In the dying process, cotton threads are usually soaked and dried 15-20 times, which obviously uses up a great deal of water, making it all the more important to buy quality denim and literally wear it to death.
After dyeing, the yarn may be sun dried to deepen the colour. Ever wonder why denim is mostly blue? It was a decision made by US manufacturers, who reasoned that the chemical properties of the dye stuck to the threads better than other hues.
The different types of denim available consist of 100% cotton denim, raw denim (simply untreated and unwashed, hence stiff), washed denim (washed after the dyeing process to prevent shrinkage and colour bleed), and stretch denim, which is woven with a stretchy synthetic fibre such as elastane.
The most important denim jacket styles
Type 1 denim jacket
The original Levi Strauss denim jacket, the Type I is the patriarch of a trio of denim jackets that has spawned every other style created since. There is not one Type I jacket however, but six variations that evolved over four decades.
Some of these early variations saw small stylistic changes, such as the addition of the red tab in 1936, but with the advent of World War II and fabric rationing, the final version did away with any superfluous details and became immensely popular thanks to its take up by celebrities at the time, notably the singer Bing Crosby and actor Robert Mitchum.
Typically, the Type I features a single left chest pocket, riveted pockets and cuff vents, knife pleats, selvedge detail inside the front placket and a cinch back.
Type 2 denim jacket
As the 50s rolled into town, so did a new Levi’s Trucker – the 507XX, AKA the Type II. At this point in the trucker’s evolution, it had ascended the confines of mere workwear to become something adopted by a new young generation. They saw it as a symbol of rebellion and defiance against post-war white collar uniformity, thanks in no large part to the rock ‘n’ roll movement.
Another chest pocket reinforced with bar tacks was added to the slightly longer silhouette, losing the cinch back for buttoned waist adjusters.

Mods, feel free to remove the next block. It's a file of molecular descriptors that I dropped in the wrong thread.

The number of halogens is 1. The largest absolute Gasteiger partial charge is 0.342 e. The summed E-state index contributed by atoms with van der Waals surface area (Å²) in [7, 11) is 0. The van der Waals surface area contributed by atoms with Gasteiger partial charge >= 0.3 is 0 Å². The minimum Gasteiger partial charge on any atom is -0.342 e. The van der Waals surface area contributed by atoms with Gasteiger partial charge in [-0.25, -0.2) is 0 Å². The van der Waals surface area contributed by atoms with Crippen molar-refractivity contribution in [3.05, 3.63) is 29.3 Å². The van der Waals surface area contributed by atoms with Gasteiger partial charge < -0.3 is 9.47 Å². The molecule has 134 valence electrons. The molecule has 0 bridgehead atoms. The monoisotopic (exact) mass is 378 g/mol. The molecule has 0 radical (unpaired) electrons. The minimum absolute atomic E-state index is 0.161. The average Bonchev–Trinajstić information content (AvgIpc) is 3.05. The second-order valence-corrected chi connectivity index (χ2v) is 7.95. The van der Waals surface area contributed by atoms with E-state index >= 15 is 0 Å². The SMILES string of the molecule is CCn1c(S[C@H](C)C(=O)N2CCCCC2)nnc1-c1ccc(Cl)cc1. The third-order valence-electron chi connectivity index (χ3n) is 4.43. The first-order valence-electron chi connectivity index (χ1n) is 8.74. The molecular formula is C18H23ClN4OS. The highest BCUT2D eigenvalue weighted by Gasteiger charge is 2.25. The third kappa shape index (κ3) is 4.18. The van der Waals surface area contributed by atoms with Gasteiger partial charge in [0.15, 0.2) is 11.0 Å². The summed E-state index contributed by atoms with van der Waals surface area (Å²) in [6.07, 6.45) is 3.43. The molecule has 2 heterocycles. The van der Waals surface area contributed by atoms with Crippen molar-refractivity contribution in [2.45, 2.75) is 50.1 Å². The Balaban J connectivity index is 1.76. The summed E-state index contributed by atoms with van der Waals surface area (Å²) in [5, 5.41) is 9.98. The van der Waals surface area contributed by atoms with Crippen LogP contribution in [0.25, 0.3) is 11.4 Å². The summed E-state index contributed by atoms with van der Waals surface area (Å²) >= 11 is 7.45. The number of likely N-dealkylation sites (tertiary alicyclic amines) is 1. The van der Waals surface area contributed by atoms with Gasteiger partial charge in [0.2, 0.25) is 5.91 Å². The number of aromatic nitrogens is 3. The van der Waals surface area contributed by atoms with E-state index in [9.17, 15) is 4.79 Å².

What’s interesting is that despite its huge popularity, the production run was relatively short, culminating in a final line in 1962, meaning that originals from that period are being traded for decent amounts of money today.
Type 3 denim jacket
No sooner had Levi’s halted production on the Type II trucker, it immediately released its successor – the Type III or 557. Design-wise, it was a family affair, having been brought to life by Jack Lucifer, who was the son of the woven red tab label creator Chris Lucifer.
The Type III is an altogether more minimalist style, having got rid of the pleats and rivets and featuring a more svelte silhouette thanks to the instantly recognisable duo of V-seams running down the front.
With pointed flap chest pockets sitting that little bit higher, and the addition of hand pockets coming into the design in the 80s, it became the archetypal trucker design and the one that is most replicated today.
Besides Levi’s three trucker shapes, alternative styles on the market today mainly include four-pocket field jacket styles, as well as overshirts and chore jackets, often cut in minimalist styles that reference early Japanese workwear.
The best men’s denim jacket brands for 2023
ASKET abides by the motto ‘The Pursuit of Less’. Championing sustainability, the Swedish brand is the antithesis of fast fashion. It produces a small, permanent collection of timeless, interchangeable pieces that are well made and designed to be worn to death. The type of garments that set the foundation of any capsule wardrobe.